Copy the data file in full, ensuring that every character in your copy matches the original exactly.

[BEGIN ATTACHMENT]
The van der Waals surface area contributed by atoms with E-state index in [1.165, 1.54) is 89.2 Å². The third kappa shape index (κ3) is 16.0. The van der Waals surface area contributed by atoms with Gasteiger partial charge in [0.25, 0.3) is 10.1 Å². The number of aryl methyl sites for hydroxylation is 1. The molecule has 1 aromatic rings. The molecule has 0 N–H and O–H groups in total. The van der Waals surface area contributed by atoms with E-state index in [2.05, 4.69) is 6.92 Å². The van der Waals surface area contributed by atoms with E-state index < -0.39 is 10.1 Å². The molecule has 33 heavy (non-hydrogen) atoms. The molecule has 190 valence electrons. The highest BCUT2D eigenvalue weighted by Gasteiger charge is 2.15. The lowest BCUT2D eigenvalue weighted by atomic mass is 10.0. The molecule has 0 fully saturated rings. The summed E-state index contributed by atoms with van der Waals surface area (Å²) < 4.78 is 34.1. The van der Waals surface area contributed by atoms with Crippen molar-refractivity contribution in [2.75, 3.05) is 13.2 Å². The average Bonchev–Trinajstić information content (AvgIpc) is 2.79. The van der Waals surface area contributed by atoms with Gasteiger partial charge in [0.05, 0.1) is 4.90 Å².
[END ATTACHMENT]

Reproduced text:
The van der Waals surface area contributed by atoms with E-state index in [1.165, 1.54) is 89.2 Å². The third kappa shape index (κ3) is 16.0. The van der Waals surface area contributed by atoms with Gasteiger partial charge in [0.25, 0.3) is 10.1 Å². The number of aryl methyl sites for hydroxylation is 1. The molecule has 1 aromatic rings. The molecule has 0 N–H and O–H groups in total. The van der Waals surface area contributed by atoms with E-state index in [2.05, 4.69) is 6.92 Å². The van der Waals surface area contributed by atoms with E-state index < -0.39 is 10.1 Å². The molecule has 33 heavy (non-hydrogen) atoms. The molecule has 190 valence electrons. The highest BCUT2D eigenvalue weighted by Gasteiger charge is 2.15. The lowest BCUT2D eigenvalue weighted by atomic mass is 10.0. The molecule has 0 fully saturated rings. The summed E-state index contributed by atoms with van der Waals surface area (Å²) < 4.78 is 34.1. The van der Waals surface area contributed by atoms with Crippen molar-refractivity contribution in [2.75, 3.05) is 13.2 Å². The average Bonchev–Trinajstić information content (AvgIpc) is 2.79. The van der Waals surface area contributed by atoms with Gasteiger partial charge in [0.05, 0.1) is 4.90 Å².